Democratic Politics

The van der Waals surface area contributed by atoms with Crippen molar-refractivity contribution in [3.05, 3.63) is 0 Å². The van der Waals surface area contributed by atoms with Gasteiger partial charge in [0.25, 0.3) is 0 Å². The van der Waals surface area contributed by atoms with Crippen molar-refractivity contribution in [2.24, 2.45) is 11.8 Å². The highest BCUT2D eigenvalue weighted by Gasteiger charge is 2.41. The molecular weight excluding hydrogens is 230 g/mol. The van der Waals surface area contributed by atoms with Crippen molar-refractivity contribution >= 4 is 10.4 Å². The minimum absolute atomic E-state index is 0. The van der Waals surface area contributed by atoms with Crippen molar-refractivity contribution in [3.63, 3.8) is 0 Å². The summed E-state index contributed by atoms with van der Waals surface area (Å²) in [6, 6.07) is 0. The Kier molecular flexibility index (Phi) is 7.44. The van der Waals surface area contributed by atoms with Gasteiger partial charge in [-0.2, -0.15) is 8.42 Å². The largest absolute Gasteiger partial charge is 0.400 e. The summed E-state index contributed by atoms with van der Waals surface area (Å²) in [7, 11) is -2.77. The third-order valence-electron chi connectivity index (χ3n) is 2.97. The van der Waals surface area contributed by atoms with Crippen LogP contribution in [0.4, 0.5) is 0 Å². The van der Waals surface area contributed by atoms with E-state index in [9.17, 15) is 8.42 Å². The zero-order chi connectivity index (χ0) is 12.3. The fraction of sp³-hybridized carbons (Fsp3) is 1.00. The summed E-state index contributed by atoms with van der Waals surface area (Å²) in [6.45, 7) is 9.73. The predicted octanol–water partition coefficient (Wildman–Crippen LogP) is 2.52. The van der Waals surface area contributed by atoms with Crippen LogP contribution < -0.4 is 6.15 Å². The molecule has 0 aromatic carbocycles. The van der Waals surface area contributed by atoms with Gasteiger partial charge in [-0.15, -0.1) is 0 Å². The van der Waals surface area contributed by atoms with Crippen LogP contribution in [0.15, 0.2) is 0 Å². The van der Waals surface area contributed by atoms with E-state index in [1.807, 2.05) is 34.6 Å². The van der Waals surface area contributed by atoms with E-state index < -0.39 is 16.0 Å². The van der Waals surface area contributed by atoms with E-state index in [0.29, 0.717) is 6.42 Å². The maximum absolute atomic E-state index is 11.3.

Chapter 1 What is Democracy? Why Democracy? Overview What is democracy? What are its features? This chapter builds on a simple definition of democracy. Step by step, we work out the meaning of the terms involved in this definition. The aim here is to understand clearly the bare minimum features of a democratic form of government. After going through this chapter we should be able to distinguish a democratic form of government from a non-democratic government. Towards the end of this chapter, we step beyond this minimal objective and introduce a broader idea of democracy. Democracy is the most prevalent form of government in the world today and it is expanding to more countries. But why is it so? What makes it better than other forms of government? That is the second big question that we take up in this chapter. 1.1 What is Democracy? You have already read about different forms of government. On the basis of your understanding of democracy so far, mentioning a few examples write down some common features of:  Democratic governments  Non-democratic governments Why define democracy? Before we proceed further, let us first take note of an objection by Merry. She does not like this way of defining democracy and wants to ask some basic questions.Her teacher Matilda Lyngdoh responds to her questions, as other classmates join the discussion: Merry : Ma’am, I don’t like this idea. First we spend time discussing democracy and then we want to find out the meaning of democracy. I mean logically shouldn’t we have approached it the other way round? Shouldn’t the meaning have come first and then the example? Lyngdoh Madam : I can see your point. But that is not how we reason in everyday life. We use words like pen, rain or love. Do we wait to have a definition of these words before we use them? Come to think of it, do we have clear definition of these words? It is only by using a word that we understand its meaning. Merry : But then why do we need definitions at all? Lyngdoh Madam : We need a definition only when we come across a difficulty in the use of a word. We need a definition of rain only when we wish to distinguish it from, say, drizzle or cloudburst. The same is true for democracy. We need a clear definition only because people use it for different purposes, because very different kinds of governments call themselves democracy. Ribiang : But why do we need to work on a definition? The other day you quoted Abraham Lincoln to us: “Democracy is government of the people, by the people and for the people”. We in Meghalaya always ruled ourselves. That is accepted by everyone. Why do we need to change that? Lyngdoh Madam : I am not saying we need to change it. I too find this definition very beautiful. But we don’t know if this is the best way of defining unless we think about it ourselves. We must not accept something just because it is famous, just because everyone accepts it. Yolanda : Ma’am, can I suggest something? We don’t need to look for any definition. I read somewhere that the word democracy comes from a Greek word ‘Demokratia’. In Greek ‘demos’ means people and ‘kratia’ means rule. So democracy is rule by the people. This is the correct meaning. Where is the need to debate? Lyngdoh Madam : That is also a very helpful way of thinking about this matter. I would just say that this does not always work. A word does not remain tied to its origin. Just think of computers. Originally they were used for computing, that is to say calculating, very difficult mathematical sums. These were very powerful calculators. But nowadays very few people use computers for computing sums. They use it for writing, for designing, for listening to music and for watching films. Words remain the same but their meaning can change with time. In that case it is not very useful to look at the origins of a word.I have heard a different version. Democracy is off the people, far (from) the people and (where they) buy the people. Why don’t we accept that? Merry : Ma’am, so basically what you are saying is that there is no shortcut to our thinking about the matter ourselves. We have to think about its meaning and evolve a definition. Lyngdoh Madam : You got me right. Let us get on with it now. Activity Let us take Lyngdoh Madam seriously and try to write down the exact definition of some of the simple words that we use all the time: pen, rain and love. For example, is there a way of defining a pen that distinguishes it clearly from a pencil, a brush, a chalk or crayon.  What have you learnt from this attempt?  What does it teach us about understanding the meaning of democracy? A simple definition Let us get back to our discussion on similarities and differences among governments that are called democracies. One simple factor common to all democracies is: the government is chosen by the people. We could thus start with a simple definition: democracy is a form of government in which the rulers are elected by the people . This is a useful starting point. This definition allows us to separate democracy from forms of government that are clearly not democratic. The army rulers of Myanmar were not elected by the people. Those who happened to be in control of the army became the rulers of the country. People had no say in this decision. Dictators like Pinochet (Chile) are not elected by the people. This also applies to monarchies. The kings of Saudi Arabia rule not because the people have chosen them to do so but because they happen to be born into the royal family. This simple definition is not adequate. It reminds us that democracy is people’s rule. But if we use this definition in an unthinking manner, we would end up calling almost every government that holds an election a democracy. That would be very misleading. As we shall find out in Chapter 3, every government in contemporary world wants to be called a democracy, even if it is not so. That is why we need to carefully distinguish between a government that is a democracy and one that pretends to be one. We can do so by understanding each word in this definition carefully and spelling out the features of a democratic government. check your progress Ribiang went back home and collected some more famous quotations on democracy. This time she did not mention the names of the people who said or wrote these. She wants you to read these and comment on how good or useful these thoughts are:  Democracy gives every man the right to be his own oppressor.  Democracy consists of choosing your dictators after they’ve told you what you think it is you want to hear.  Man’s capacity for justice makes democracy possible, but man’s inclination to injustice makes democracy necessary  Democracy is a device that insures we shall be governed no better than we deserve.  All the ills of democracy can be cured by more democracy. 1.2 Features of democracy We have started with a simple definition that democracy is a form of government in which the rulers are elected by the people . This raises many questions:  Who are the rulers in this definition? Which officials must be elected for any government to be called a democracy? Which decisions may be taken by non-elected officials in a democracy?  What kind of election constitutes a democratic election? What conditions must be fulfilled for an election to be considered democratic?  Who are the people who can elect the rulers or get elected as rulers? Should this include every citizen on an equal basis? Can a democracy deny some citizens this right?  Finally, what kind of a form of government is democracy? Can elected rulers do whatever they want in a democracy? Or must a democratic government function with some limits? Is it necessary for a democracy to respect some rights of the citizens? Let us consider each of these questions with the help of some examples. Major decisions by elected leaders In Pakistan, General Pervez Musharraf led a military coup in October 1999. He overthrew a democratically elected government and declared himself the ‘Chief Executive’ of the country. Later he changed his designation to President and in 2002 held a referendum in the country that granted him a five-year extension. Pakistani media, human rights organisations and democracy activists said that the referendum was based on malpractices and fraud. In August 2002 he issued a ‘Legal Framework Order’ that amended the Constitution of Pakistan. According to this Order, the President can dismiss the national and provincial assemblies. The work of the civilian cabinet is supervised by a National Security Council which is dominated by military officers. After passing this law, elections were held to the national and provincial assemblies. So Pakistan has had elections, elected representatives have some powers. But the final power rested with military officers and General Musharraf himself. read the cartoon Syria is a small west Asian country. The ruling Ba’ath Party and some of its small allies are the only parties allowed in that country. Do you think this cartoon could apply to China or Mexico? What does the crown of leaves on democracy signify? Clearly, there are many reasons why Pakistan under General Musharraf should not be called a democracy. But let us focus on one of these. Can we say that the rulers are elected by the people in Pakistan? Not quite. People may have elected their representatives to the national and provincial assemblies but those elected representatives were not really the rulers. They cannot take the final decisions. The power to take final decision rested with army officials and with General Musharraf, and none of them were elected by the people. This happens in many dictatorships and monarchies. They formally have an elected parliament and government but the real power is with those who are not elected. In a few countries, the real power was with some external powers and not with locally elected representatives. This cannot be called people’s rule. This gives us the first feature. In a democracy the final decision- making power must rest with those elected by the people . read the cartoon This cartoon was drawn in the context of Latin America. Do you think it applies to the Pakistani situation as well? Think of other countries where this could apply? Does this happen sometimes in our country as well? All this is so remote for me. Is democracy all about rulers and governments? Can we talk about a democratic classroom? Or a democratic family? Free and fair electoral competition In China, elections are regularly held after every five years for electing the country’s parliament, called Quanguo Renmin Daibiao Dahui (National People’s Congress). The National People’s Congress has the power to appoint the President of the country. It has nearly 3,000 members elected from all over China. Some members are elected by the army. Before contesting elections, a candidate needs the approval of the Chinese Communist Party. Only those who are members of the Chinese Communist Party or eight smaller parties allied to it were allowed to contest elections held in 2002-03. The government is always formed by the Communist Party. Since its independence in 1930, Mexico holds elections after every six years to elect its President. The country has never been under a military or dictator’s rule. But until 2000 every election was won by a party called PRI (Institutional Revolutionary Party). Opposition parties did contest elections, but never managed to win. The PRI was known to use many dirty tricks to win elections. All those who were employed in government offices had to attend its party meetings. Teachers of government schools used to force parents to vote for the PRI. Media largely ignored the activities of opposition political parties except to criticise them. Sometimes the polling booths were shifted from one place to another in the last minute, which made it difficult for people to cast their votes. The PRI spent a large sum of money in the campaign for its candidates. Should we consider the elections described above as examples of people electing their rulers? Reading these examples we get a sense that we cannot. There are many problems here. In China the elections do not offer the people any serious choice. They have to choose the ruling party and the candidates approved by it. Can we call this a choice? In the Mexican example, people seemed to really have a choice but in practice they had no choice. There was no way the ruling party could be defeated, even if people were against it. These are not fair elections. read the cartoon This cartoon was titled ‘Building Democracy’ and was first published in a Latin American publication. What do moneybags signify here? Could this cartoon be applied to India? We can thus add a second feature to our understanding of democracy. Holding elections of any kind is not sufficient. The elections must offer a real choice between political alternatives. And it should be possible for people to use this choice to remove the existing rulers, if they wish so. So, a democracy must be based on a free and fair election where those currently in power have a fair chance of losing . We shall find out more about a democratic election in Chapter 3. One person, one vote, one value Earlier, we read about how the struggle for democracy was linked to the demand for universal adult franchise. This principle has now come to be accepted almost all over the world. Yet there are many instances of denial of equal right to vote.  Until 2015, in Saudi Arabia women did not have the right to vote.  Estonia has made its citizenship rules in such a way that people belonging to Russian minority find it difficult to get the right to vote.  In Fiji, the electoral system is such that the vote of an indigenous Fiji has more value than that of an Indian-Fijian. Democracy is based on a fundamental principle of political equality. That gives us the third feature of democracy: in a democracy, each adult citizen must have one vote and each vote must have one value . We shall read more about it in Chapter 3. read the cartoon This cartoon is about the Iraqi election held after Saddam Hussein’s regime was overthrown. He is shown behind the bars. What is the cartoonist saying here? Compare the message of this cartoon with the first cartoon in this chapter. Rule of law and respect for rights Zimbabwe attained independence from White minority rule in 1980. Since then the country has been ruled by ZANU-PF, the party that led the freedom struggle. Its leader, Robert Mugabe, ruled the country since independence. Elections were held regularly and always won by ZANU-PF. President Mugabe was popular but also used unfair practices in elections. Over the years his government changed the constitution several times to increase the powers of the President and make him less accountable. Opposition party workers were harassed and their meeting disrupted. Public protests and demonstrations against the government were declared illegal. There was a law that limited the right to criticise the President. Television and radio were controlled by the government and gave only the ruling party’s version. There were independent newspapers but the government harassed those journalists who went against it. The government ignored some court judgments that went against it and pressurised judges. He was forced out of office in 2017. The example of Zimbabwe shows that popular approval of the rulers is necessary in a democracy, but it is not sufficient. Popular governments can be undemocratic. Popular leaders can be autocratic. If we wish to assess a democracy, it is important to look at the elections. But it is equally important to look before and after the elections. There should be sufficient room for normal political activity, including political opposition, in the period before elections. This requires that the state should respect some basic rights of the citizen. They should be free to think, to have opinions, to express these in public, to form associations, to protest and take other political actions. Everyone should be equal in the eyes of law. These rights must be protected by an independent judiciary whose orders are obeyed by everyone. We shall read more about these rights in Chapter 5. Why talk about Zimbabwe? I read similar reports from many parts of our own country. Why don’t we discuss that? Similarly, there are some conditions that apply to the way a government is run after the elections. A democratic government cannot do whatever it likes, simply because it has won an election. It has to respect some basic rules. In particular it has to respect some guarantees to the minorities. Every major decision has to go through a series of consultations. Every office bearer has certain rights and responsibilities assigned by the constitution and the law. Each of these is accountable not only to the people but also to other independent officials. We shall read more about this in Chapter 4. Both these aspects give us the fourth and final feature of democracy: a democratic government rules within limits set by constitutional law and citizens’ rights . Summary definition Let us sum up the discussion so far. We started with a simple definition that democracy is a form of government in which the rulers are elected by the people . We found that this definition was not adequate unless we explained some of the key words used in it. Through a series of examples we worked out four features of democracy as a form of government. Accordingly, democracy is a form of government in which:  Rulers elected by the people take all the major decisions;  Elections offer a choice and fair opportunity to the people to change the current rulers;  This choice and opportunity is available to all the people on an equal basis; and  The exercise of this choice leads to a government limited by basic rules of the constitution and citizens’ rights. read the cartoon Chinese government blocked free flow of information on the internet by placing restrictions on popular websites like ‘Google’ and ‘Yahoo’. The image of tanks and an unarmed student reminds the reader of another major event in recent Chinese history. Find out about that event. 1.3 Why democracy? An argument broke out in Madam Lyngdoh’s class. She had finished teaching the previous section on what is democracy and asked the students if they thought democracy was the best form of government. Everyone had something to say. Debating merits of democracy Yolanda: We live in a democratic country. All over the world people want democracy. Countries that were not democratic earlier are becoming democratic now. All great people have said nice things about democracy. Isn’t it obvious that democracy is the best? Do we need to debate this? Tangkini: But Lyngdoh Madam had said we should not accept something just because it is famous, just because everyone else accepts it. Isn’t it possible that everyone is following a wrong path? Jeni: Yes, it actually is a wrong path. What has democracy brought to our country? Seven decades of democracy and there is so much poverty in the country. Ribiang: But what has democracy got to do with it? Do we have poverty because we are democratic or do we have poverty despite being a democracy? Jeni: Whatever, how does it make a difference? The point is that this can’t be the best form of government. Democracy is all about chaos, instability, corruption and hypocrisy. Politicians fight among themselves. Who cares for the country? Poimon: So, what should we have instead? Go back to the British rule? Invite some kings to rule this country? Rose: I don’t know. I think what this country needs is a strong leader, someone who does not have to bother about elections and parliament. One leader should have all the powers. He should be able to do whatever is needed in country’s interest. That alone can remove corruption and poverty from this country. Someone shouted : That is called dictatorship! Hoi: What if that person starts using all these powers for himself and his family? What if he is corrupt himself? Rose: I am speaking only of the honest, sincere and strong leader. Hoi: But that is not fair. You are comparing a real democracy with an ideal dictatorship. We should compare an ideal with an ideal, the real with the real. Go and check the record of dictators in real life. They are most corrupt, selfish and brutal. It is just that we don’t get to know about this. And what is worse, you can’t even get rid of them. I want to be in Lyngdoh Madam’s class! That sounds like a democratic classroom. Doesn’t it? Madam Lyngdoh was listening to this discussion with interest. Now she stepped in: “I was delighted to see you all arguing so passionately. I don’t know who is right and who is wrong. That is for you to settle. But I did feel that you all wanted to speak your mind. You may have felt very bad if someone tried to stop you or if someone punished you for saying what you felt. Would you be able to do that in a country that is not democratic? Is that a good argument for democracy?” Arguments against democracy This conversation has most of the arguments that we routinely hear against democracy. Let us go over some of these arguments:  Leaders keep changing in a democracy. This leads to instability.  Democracy is all about political competition and power play. There is no scope for morality.  So many people have to be consulted in a democracy that it leads to delays.  Elected leaders do not know the best interest of the people. It leads to bad decisions.  Democracy leads to corruption for it is based on electoral competition.  Ordinary people don’t know what is good for them; they should not decide anything. Are there some other arguments against democracy that you can think of? Which of these arguments applies mainly to democracy? Which of these can apply to misuse of any form of government? Which of these do you agree with? Clearly, democracy is not a magical solution for all the problems. It has not ended poverty in our country and in other parts of the world. Democracy as a form of government only ensures that people take their own decisions. This does not guarantee that their decisions will be good. People can make mistakes. Involving the people in these decisions does lead to delays in decision making. It is also true that democracy leads to frequent changes in leadership. Sometimes this can set back big decisions and affect the government’s efficiency. These arguments show that democracy of the kind we see may not be the ideal form of government. But that is not a question we face in real life. The real question we face is different: is democracy better than other forms of government that are there for us to choose from? Arguments for democracy China’s famine of 1958-1961 was the worst recorded famine in world history. Nearly three crore people died in this famine. During those days, India’s economic condition was not much better than China. Yet India did not have a famine of the kind China had. Economists think that this was a result of different government policies in the two countries. The existence of democracy in India made the Indian government respond to food scarcity in a way that the Chinese government did not. They point out that no large-scale famine has ever taken place in an independent and democratic country. If China too had multiparty elections, an opposition party and a press free to criticise the government, then so many people may not have died in the famine. This example brings out one of the reasons why democracy is considered the best form of government. Democracy is better than any other form of government in responding to the needs of the people. A non-democratic government may and can respond to the people’s needs, but it all depends on the wishes of the people who rule. If the rulers don’t want to, they don’t have to act according to the wishes of the people. A democracy requires that the rulers have to attend to the needs of the people. A democratic government is a better government because it is a more accountable form of government . There is another reason why democracy should lead to better decisions than any non-democratic government. Democracy is based on consultation and discussion. A democratic decision always involves many persons, discussions and meetings. When a number of people put their heads together, they are able to point out possible mistakes in any decision. This takes time. But there is a big advantage in taking time over important decisions. This reduces the chances of rash or irresponsible decisions. Thus democracy improves the quality of decision-making. read the cartoon This cartoon is from Brazil, a country that has long experience of dictatorship. It is entitled “The Hidden Side of Dictatorship”. Which hidden sides does this cartoon depict? Is it necessary for every dictatorship to have a hidden side? If possible, find this out about the dictators including Pinochet in Chile, Jaruzelski in Poland, Sani Abacha in Nigeria and Ferdinand Marcos in the Philippines. This is related to the third argument. Democracy provides a method to deal with differences and conflicts . In any society people are bound to have differences of opinions and interests. These differences are particularly sharp in a country like ours which has an amazing social diversity. People belong to different regions, speak different languages, practise different religions and have different castes. They look at the world very differently and have different preferences. The preferences of one group can clash with those of other groups. How do we resolve such a conflict? The conflict can be solved by brutal power. Whichever group is more powerful will dictate its terms and others will have to accept that. But that would lead to resentment and unhappiness. Different groups may not be able to live together for long in such a way. Democracy provides the only peaceful solution to this problem. In democracy, no one is a permanent winner. No one is a permanent loser. Different groups can live with one another peacefully. In a diverse country like India, democracy keeps our country together. These three arguments were about the effects of democracy on the quality of government and social life. But the strongest argument for democracy is not about what democracy does to the government. It is about what democracy does to the citizens. Even if democracy does not bring about better decisions and accountable government, it is still better than other forms of government. Democracy enhances the dignity of citizens . As we discussed above, democracy is based on the principle of political equality, on recognising that the poorest and the least educated has the same status as the rich and the educated. People are not subjects of a ruler, they are the rulers themselves. Even when they make mistakes, they are responsible for their conduct. Finally, democracy is better than other forms of government because it allows us to correct its own mistakes . As we saw above, there is no guarantee that mistakes cannot be made in democracy. No form of government can guarantee that. The advantage in a democracy is that such mistakes cannot be hidden for long. There is a space for public discussion on these mistakes. And there is a room for correction. Either the rulers have to change their decisions, or the rulers can be changed. This cannot happen in a non-democratic government. What would have happened if India was not a democracy? Could we have stayed together as a single nation? Let us sum it up. Democracy cannot get us everything and is not the solution to all problems. But it is clearly better than any other alternative that we know. It offers better chances of a good decision, it is likely to respect people’s own wishes and allows different kinds of people to live together. Even when it fails to do some of these things, it allows a way of correcting its mistakes and offers more dignity to all citizens. That is why democracy is considered the best form of government. Rajesh and Muzaffar read an article. It showed that no democracy has ever gone to war with another democracy. Wars take place only when one of the two governments is non-democratic. The article said that this was a great merit of democracy. After reading the essay, Rajesh and Muzaffar had different reactions. Rajesh said that this was not a good argument for democracy. It was just a matter of chance. It is possible that in future democracies may have wars. Muzaffar said that it could not be a matter of chance. Democracies take decisions in such a way that it reduces the chances of war. Which of the two positions do you agree with and why? 1.4 Broader meanings of democracy In this chapter we have considered the meaning of democracy in a limited and descriptive sense. We have understood democracy as a form of government. This way of defining democracy helps us to identify a clear set of minimal features that a democracy must have. The most common form that democracy takes in our times is that of a representative democracy. You have already read about this in the previous classes. In the countries we call democracy, all the people do not rule. A majority is allowed to take decisions on behalf of all the people. Even the majority does not rule directly. The majority of people rule through their elected representatives. This become necessary because:  Modern democracies involve such a large number of people that it is physically impossible for them to sit together and take a collective decision.  Even if they could, the citizen does not have the time, the desire or the skills to take part in all the decisions. This gives us a clear but minimal understanding of democracy. This clarity helps us to distinguish democracies from non-democracies. But it does not allow us to distinguish between a democracy and a good democracy. It does not allow us to see the operation of democracy beyond government. For this we need to turn to broader meanings of democracy. Sometimes we use democracy for organisations other than the government. Just read these statements:  “ We are a very democratic family. Whenever a decision has to be taken, we all sit down and arrive at a consensus. My opinion matters as much as my father’s .”  “ I don’t like teachers who do not allow students to speak and ask questions in the class. I would like to have teachers with democratic temperament. ”  “ One leader and his family members decide everything in this party. How can they talk of democracy? ” These ways of using the word democracy go back to its basic sense of a method of taking decisions. A democratic decision involves consultation with and consent of all those who are affected by that decision. Those who are not powerful have the same say in taking the decision as those who are powerful. This can apply to a government or a family or any other organisation. Thus democracy is also a principle that can be applied to any sphere of life. Sometimes we use the word democracy not to describe any existing government but to set up an ideal standard that all democracies must aim to become:  “ True democracy will come to this country only when no one goes hungry to bed. ”  “ In a democracy every citizen must be able to play equal role in decision making. For this you don’t need just an equal right to vote. Every citizen needs to have equal information, basic education, equal resources and a lot of commitment. ” If we take these ideals seriously, then no country in the world is a democracy. Yet an understanding of democracy as an ideal reminds us of why we value democracy. It enables us to judge an existing democracy and identify its weaknesses. It helps us to distinguish between a minimal democracy and a good democracy. In this book we do not deal much with this expanded notion of democracy. Our focus here is with some core institutional features of democracy as a form of government. Next year you will read more about a democratic society and ways of evaluating our democracy. At this stage we just need to note that democracy can apply to many spheres of life and that democracy can take many forms. There can be various ways of taking decisions in a democratic manner, as long as the basic principle of consultation on an equal basis is accepted. The most common form of democracy in today’s world is rule through people’s elected representatives. We shall read more about that in Chapter 3. But if the community is small, there can be other ways of taking democratic decisions. All the people can sit together and take decisions directly. This is how Gram Sabha should work in a village. Can you think of some other democratic ways of decision making? read the cartoon This famous cartoon by R K Laxman comments on the celebrations of the fifty years of independence. How many images on the wall do you recognize? Do many common people feel the way the common man in this cartoon does? Activity Find out the total number of eligible voters in your assembly constituency and your parliamentary constituency. Find out how many people can fit into the largest stadium in your area. Is it possible for all the voters in your parliamentary or assembly constituency to sit together and have a meaningful discussion? This also means that no country is a perfect democracy. The features of democracy that we discussed in this chapter provide only the minimum conditions of a democracy. That does not make it an ideal democracy. Every democracy has to try to realise the ideals of a democratic decision- making. This cannot be achieved once and for all. This requires a constant effort to save and strengthen democratic forms of decision-making. What we do as citizens can make a difference to making our country more or less democratic. This is the strength and the weakness of democracy: the fate of the country depends not just on what the rulers do, but mainly on what we, as citizens, do.In my village the Gram Sabha never meets. Is that democratic? This is what distinguished democracy from other governments. Other forms of government like monarchy, dictatorship or one-party rule do not require all citizens to take part in politics. In fact most non-democratic governments would like citizens not to take part in politics. But democracy depends on active political participation by all the citizens. That is why a study of democracy must focus on democratic politics. exercises 1 Here is some information about four countries. Based on this information, how would you classify each of these countries. Write ‘democratic’, ‘undemocratic’ or ‘not sure’ against each of these. a Country A: People who do not accept the country’s official religion do not have a right to vote. b Country B: The same party has been winning elections for the last twenty years. c Country C: Ruling party has lost in the last three elections. d Country D: There is no independent election commission. 2 Here is some information about four countries. Based on this information, how would you classify each of these countries. Write ‘democratic’, ‘undemocratic’ or ‘not sure’ against each of these. a Country P: The parliament cannot pass a law about the army without the consent of the Chief of Army. b Country Q: The parliament cannot pass a law reducing the powers of the judiciary. c Country R: The country’s leaders cannot sign any treaty with another country without taking permission from its neighbouring country. d Country S: All the major economic decisions about the country are taken by officials of the central bank which the ministers cannot change. 3 Which of these is not a good argument in favour of democracy? Why? a People feel free and equal in a democracy. b Democracies resolve conflict in a better way than others. c Democratic government is more accountable to the people. d Democracies are more prosperous than others. 4 Each of these statements contains a democratic and an undemocratic element. Write out the two separately for each statement. a A minister said that some laws have to be passed by the parliament in order to conform to the regulations decided by the World Trade Organisation (WTO). b The Election Commission ordered re-polling in a constituency where large-scale rigging was reported. c Women’s representation in the parliament has barely reached 10 per cent. This led women’s organisations to demand one-third seats for women. 5 Which of these is not a valid reason for arguing that there is a lesser possibility of famine in a democratic country? a Opposition parties can draw attention to hunger and starvation. b Free press can report suffering from famine in different parts of the country. c Government fears its defeat in the next elections. d People are free to believe in and practise any religion. 6 There are 40 villages in a district where the government has made no provision for drinking water. These villagers met and considered many methods of forcing the government to respond to their need. Which of these is not a democratic method? a Filing a case in the courts claiming that water is part of right to life. b Boycotting the next elections to give a message to all parties. c Organising public meetings against government’s policies. d Paying money to government officials to get water. 7 Write a response to the following arguments against democracy: a Army is the most disciplined and corruption-free organisation in the country. Therefore army should rule the country. b Rule of the majority means the rule of ignorant people. What we need is the rule of the wise, even if they are in small numbers. c If we want religious leaders to guide us in spiritual matters, why not invite them to guide us in politics as well. The country should be ruled by religious leaders. 8 Are the following statements in keeping with democracy as a value? Why? a Father to daughter: I don’t want to hear your opinion about your marriage. In our family children marry where the parents tell them to. b Teacher to student: Don’t disturb my concentration by asking me questions in the classroom. c Employee to the officer: Our working hours must be reduced according to the law. 9 Consider the following facts about a country and decide if you would call it a democracy. Give reasons to support your decision. a All the citizens of the country have right to vote. Elections are held regularly. b The country took loan from international agencies. One of the conditions for giving loan was that the government would reduce its expenses on education and health. c People speak more than seven languages but education is available only in one language, the language spoken by 52 percent people of that country. d Several organisations have given a call for peaceful demonstrations and nation wide strikes in the country to oppose these policies. Government has arrested these leaders. e The government owns the radio and television in the country. All the newspapers have to get permission from the government to publish any news about government’s policies and protests. 10 In 2004 a report published in USA pointed to the increasing inequalities in that country. Inequalities in income reflected in the participation of people in democracy. It also shaped their abilities to influence the decisions taken by the government. The report highlighted that:  If an average Black family earns $ 100 then the income of average White family is $ 162. A White family has twelve times more wealth than the average Black family.  In a President’s election ‘nearly 9 out of 10 individuals in families with income over $ 75,000 have voted. These people are the top 20% of the population in terms of their income. On the other hand only 5 people out of 10 from families with income less than $ 15,000 have voted. They are the bottom 20% of the population in terms of their income.  About 95% contribution to the political parties comes from the rich. This gives them opportunity to express their opinions and concerns, which is not available to most citizens.  As poor sections participate less in politics, the government does not listen to their concerns – coming out of poverty, getting job, education, health care and housing for them. Politicians hear most regularly about the concerns of business persons and the rich. Write an essay on ‘Democracy and Poverty’ using the information given in this report but using examples from India. Most newspapers have an editorial page. On that page the newspaper publishes its own opinions about current affairs. The paper also publishes the views of other writers and intellectuals and letters written by the readers. Follow any one newspaper for one month and collect editorials, articles and letters on that page that have anything to do with democracy. Classify these into the following categories:  Constitutional and legal aspects of democracy  Citizens’ rights  Electoral and party politics  Criticism of democracy